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Carol Bergman is a journalist whose feature articles, essays, and interviews have appeared in The New York Times, Newsday, The Daily News, The Amsterdam News, Cosmopolitan, Family Circle, Child, and many other publications. She is the author of two film biographies (Mae West, Sidney Poitier), a memoir, “Searching for Fritzi,” and the ghost of Captain Kangaroo’s autobiography, “Growing Up Happy.” Her creative nonfiction and literary fiction has appeared in Aim, Willow Review, Onionhead, Potpourri, The Bridge, and other literary journals in the US and the UK. “Objects of Desire,” published in Lilith and Whetstone, was nominated for the 1999 Pushcart Prize in nonfiction. “Another Day in Paradise; Frontline Stories From International Aid Workers,” with a foreword by John le Carré, was published by Orbis Books (US) and Earthscan Books (UK) in October, 2003. Her most recent books are a murder mystery, “Say Nothing,” and two books of novellas, “Sitting for Klimt,” and “Water Baby.” She teaches writing at New York University.

I’ve been attending the Festival since it began and always feel excited as it approaches. I’ve volunteered before, this year as a reporter, as my teaching term at NYU is just about over and I’ll have time.  A whole week in the presence of writers from all over the world seems the perfect way to refuel, to get my own creative juices flowing again. I always feel a strange resentment at the end of term: my students are writing a lot and I am not.

I plan to get down to Westbeth on Saturday to observe one of the Processional Arts Workshops and sincerely hope that we have pitch perfect weather for the Highline event on Monday.

I think the Parade of Illumination on the Highline launching the World Voices Festival was only in my writer’s imagination. I couldn’t find it. Chilly up there. Then I met the editorial staff of the Wild River Review and we had our own parade, back and forth for a half hour, talking and walking, trying to warm up. We still couldn’t find the beginning, middle or end of the procession. Any thoughts PEN organizers?


As this correspondent had to be out of town, she asked MacKay Wolff, a contributor to her book “Another Day in Paradise; International Humanitarian Workers Tell Their Stories,” if he could get over to CUNY for most of this event. A UN worker, Arabist, and former speechwriter to Kofi Annan, Mr. Wolff also writes fiction and essays. He filed this report:

Only four years separate the birthdates of playwrights Lasha Bugadze and Laila Soliman, yet the revolutions that both lived through in their native countries –he in Georgia, she in Egypt– occurred more than a decade apart. The time that’s passed since those changes of regime, time both actual and psychic, has led them to produce two markedly different “revolutionary plays.”  

Bugadze’s Iced Tea, in its first performance in any language, gathers a trio of past and present Georgian presidents to muse over politics and life. The men seem to be under a form of house arrest that feels as much like heaven as earth –they gaze down on their subjects as much as they do back towards them. The leaders are joined by their wives, who bring to the proceedings a dose of domesticity as potent, and as disaffected, as the political forces that shape them all.  The particular energy of this work is in the friction between these two worlds: one of (authoritarian) state power; the other of lust, alcohol and marital bitterness.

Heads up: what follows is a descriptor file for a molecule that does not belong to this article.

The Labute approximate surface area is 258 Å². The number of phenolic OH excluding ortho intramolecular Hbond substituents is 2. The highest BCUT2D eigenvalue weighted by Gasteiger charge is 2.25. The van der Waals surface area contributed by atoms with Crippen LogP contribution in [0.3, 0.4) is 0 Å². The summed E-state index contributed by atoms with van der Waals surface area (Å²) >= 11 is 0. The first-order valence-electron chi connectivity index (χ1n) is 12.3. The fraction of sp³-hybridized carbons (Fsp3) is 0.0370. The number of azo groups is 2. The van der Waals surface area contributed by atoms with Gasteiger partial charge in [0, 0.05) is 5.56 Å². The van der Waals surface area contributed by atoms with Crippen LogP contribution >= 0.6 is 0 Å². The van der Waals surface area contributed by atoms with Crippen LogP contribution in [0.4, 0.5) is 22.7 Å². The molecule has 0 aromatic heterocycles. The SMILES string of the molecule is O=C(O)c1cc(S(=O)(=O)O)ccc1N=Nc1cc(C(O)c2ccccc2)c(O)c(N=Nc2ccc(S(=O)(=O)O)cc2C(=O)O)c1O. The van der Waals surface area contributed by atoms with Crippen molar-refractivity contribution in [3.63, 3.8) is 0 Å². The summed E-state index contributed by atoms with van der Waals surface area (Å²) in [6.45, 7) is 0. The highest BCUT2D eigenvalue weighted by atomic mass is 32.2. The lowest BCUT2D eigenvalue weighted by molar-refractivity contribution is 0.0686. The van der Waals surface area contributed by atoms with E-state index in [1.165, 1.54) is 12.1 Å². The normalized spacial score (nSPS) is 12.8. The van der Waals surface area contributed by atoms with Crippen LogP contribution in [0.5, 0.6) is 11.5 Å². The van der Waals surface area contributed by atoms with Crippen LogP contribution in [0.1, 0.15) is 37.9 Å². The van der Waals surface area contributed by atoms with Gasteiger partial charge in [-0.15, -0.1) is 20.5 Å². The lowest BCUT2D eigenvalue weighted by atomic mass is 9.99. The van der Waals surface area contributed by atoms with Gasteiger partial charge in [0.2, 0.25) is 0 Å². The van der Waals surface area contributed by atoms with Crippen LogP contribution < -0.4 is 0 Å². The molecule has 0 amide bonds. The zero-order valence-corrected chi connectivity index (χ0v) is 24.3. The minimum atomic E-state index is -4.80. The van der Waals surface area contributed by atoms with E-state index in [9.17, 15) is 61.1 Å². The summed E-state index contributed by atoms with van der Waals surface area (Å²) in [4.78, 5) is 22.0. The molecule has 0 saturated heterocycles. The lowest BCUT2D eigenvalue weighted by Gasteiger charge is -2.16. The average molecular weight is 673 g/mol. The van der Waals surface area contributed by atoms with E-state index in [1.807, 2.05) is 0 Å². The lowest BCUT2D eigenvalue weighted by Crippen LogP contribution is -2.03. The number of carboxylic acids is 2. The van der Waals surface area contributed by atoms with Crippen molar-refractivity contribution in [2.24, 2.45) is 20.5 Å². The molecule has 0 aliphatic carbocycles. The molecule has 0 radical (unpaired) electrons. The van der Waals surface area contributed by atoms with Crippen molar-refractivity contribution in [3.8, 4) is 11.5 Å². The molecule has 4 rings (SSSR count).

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It makes sense that an established prize-winning author might view social media, new platforms, and the complicated challenges of contemporary publishing with indifference if not disdain. Jonathan Franzen, for example, claims that social media leaves nothing to the imagination. So it was a pleasant surprise to hear Margaret Atwood talk about new technologies with wit, irreverence, curiosity and respect. The new technologies are, after all, human artifacts. We have created them and whether we put them to good use (the light side) or abuse them (the dark side) is entirely up to us

In conversation with Amy Grace Loyd, Executive Editor of Byliner, the two women seemed to be friends in casual conversation at a café. Loyd, in fact, is one of Atwood’s editors—there  were quips about commas—and  Byliner is a relatively new online publication, another testament to Atwood’s innovative approach to her own career. She has a strong business sense and clearly believes that writers should be able to earn a living.

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I arrived at the dialogue session without any expectations as—dare I admit it—I have not read any of Jennifer Egan’s books.  I think she would have approved of my open spirit as I listened to her answer questions about craft and non-linear musical structure.  Unlike Dickens, Irving, and others, she has no idea where she is going when she begins and doesn’t much care about classical form. One story in her new book, “A Visit From the Goon Squad,” is written in power point.

 Is she supremely self-confident? A renegade? Having won prizes—the Pulitzer, the National Book Award—Egan’s apparent self-confidence might be understandable if it were not an illusion even to herself. “I have a catastrophic imagination,” she said. That woke me up and also sounded familiar.  So, too, her decision to dedicate “A Visit From the Goon Squad,”  to her therapist.

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